The East London Line closed, permanently, the weekend before Christmas. The Saturday before that, I travelled along that part of the railway still open to the public. It was a cold, overcast afternoon that threatened rain which - as you'll see - duly arrived. All the stations I visited felt like they'd been put out to grass: dirty, worn, battered. There weren't many people around. The whole atmosphere was one of desertion. It was about as far removed from the spirit of Christmas as it was possible to get. Plus I was ill. It was not the most inspiring of journeys.
Nonetheless I felt a strong sense of history right down the line, and not just because it was about to shut for an enforced hibernation.
Here were some of the oldest railway cuttings in London - in the country, for that matter. Here was the world's first tunnel under water. Here were names and places that carried associations with centuries of London's past: Whitechapel, Rotherhithe, Wapping. Above all, here was a line that nobody, but nobody, would be able to travel along ever again.
Not in this guise, at any rate. The line is scheduled to come back into use in 2010, but as part of the London Overground network, with extensions and appropriations turning the once self-contained stand-alone route into merely an anonymous segment of a giant whole. Never again will there be a strangely shaped, illogically-designed stump of a line sitting just to the east of Liverpool Street on the Underground map.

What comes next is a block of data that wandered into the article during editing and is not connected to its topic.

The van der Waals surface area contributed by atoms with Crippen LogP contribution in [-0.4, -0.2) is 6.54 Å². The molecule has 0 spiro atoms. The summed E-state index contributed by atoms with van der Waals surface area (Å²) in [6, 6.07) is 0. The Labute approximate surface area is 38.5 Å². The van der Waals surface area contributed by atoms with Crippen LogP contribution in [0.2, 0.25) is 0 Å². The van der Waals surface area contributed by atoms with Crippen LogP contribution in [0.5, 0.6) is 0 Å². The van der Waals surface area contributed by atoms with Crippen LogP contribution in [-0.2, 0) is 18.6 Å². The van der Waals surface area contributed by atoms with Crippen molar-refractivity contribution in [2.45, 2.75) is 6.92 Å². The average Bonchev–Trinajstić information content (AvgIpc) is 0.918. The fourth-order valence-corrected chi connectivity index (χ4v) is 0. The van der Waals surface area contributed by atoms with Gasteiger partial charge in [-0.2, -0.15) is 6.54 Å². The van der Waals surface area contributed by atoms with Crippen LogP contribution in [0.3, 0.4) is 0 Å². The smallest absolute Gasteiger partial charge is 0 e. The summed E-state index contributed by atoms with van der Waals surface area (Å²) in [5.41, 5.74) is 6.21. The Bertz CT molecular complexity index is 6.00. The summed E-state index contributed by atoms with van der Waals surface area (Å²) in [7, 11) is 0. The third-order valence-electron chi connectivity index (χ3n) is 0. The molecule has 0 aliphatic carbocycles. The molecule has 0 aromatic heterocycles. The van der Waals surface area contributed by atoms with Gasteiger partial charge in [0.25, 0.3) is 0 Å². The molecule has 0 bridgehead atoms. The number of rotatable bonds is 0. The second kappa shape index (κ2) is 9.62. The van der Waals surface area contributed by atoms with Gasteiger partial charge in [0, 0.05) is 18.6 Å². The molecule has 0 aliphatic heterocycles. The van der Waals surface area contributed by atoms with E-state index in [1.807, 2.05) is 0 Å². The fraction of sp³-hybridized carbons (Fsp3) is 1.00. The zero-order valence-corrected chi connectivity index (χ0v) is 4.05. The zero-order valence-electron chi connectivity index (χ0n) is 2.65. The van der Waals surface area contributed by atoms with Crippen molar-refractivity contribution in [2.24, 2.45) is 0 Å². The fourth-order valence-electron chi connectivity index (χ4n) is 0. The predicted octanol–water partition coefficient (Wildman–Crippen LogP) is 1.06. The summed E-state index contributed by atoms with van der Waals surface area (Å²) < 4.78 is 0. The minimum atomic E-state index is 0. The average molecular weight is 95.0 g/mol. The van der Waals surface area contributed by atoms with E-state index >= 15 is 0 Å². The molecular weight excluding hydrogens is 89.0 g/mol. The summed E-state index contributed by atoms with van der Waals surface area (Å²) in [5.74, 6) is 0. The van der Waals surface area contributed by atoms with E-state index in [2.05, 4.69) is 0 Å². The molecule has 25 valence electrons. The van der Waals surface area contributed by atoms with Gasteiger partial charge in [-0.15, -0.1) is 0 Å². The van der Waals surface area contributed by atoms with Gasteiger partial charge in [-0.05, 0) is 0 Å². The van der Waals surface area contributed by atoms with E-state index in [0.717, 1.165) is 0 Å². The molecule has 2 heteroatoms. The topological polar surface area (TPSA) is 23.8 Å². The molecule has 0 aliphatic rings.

In one sense it's merely reverting back to its original purpose. When tracks first opened here for public use in 1869, it was as the East London Railway, a line operated by six different companies connecting north and south London and the counties beyond. It was never intended to function as a route that ran from nowhere in particular (Whitechapel) to somewhere else nowhere in particular (New Cross). Goods services rumbled along the line as late as 1962. Passenger trains from Liverpool Street crossed the line as late as 1966. At least incorporation into the new Overground service should see more people passing this way, albeit heading further afield than the East End.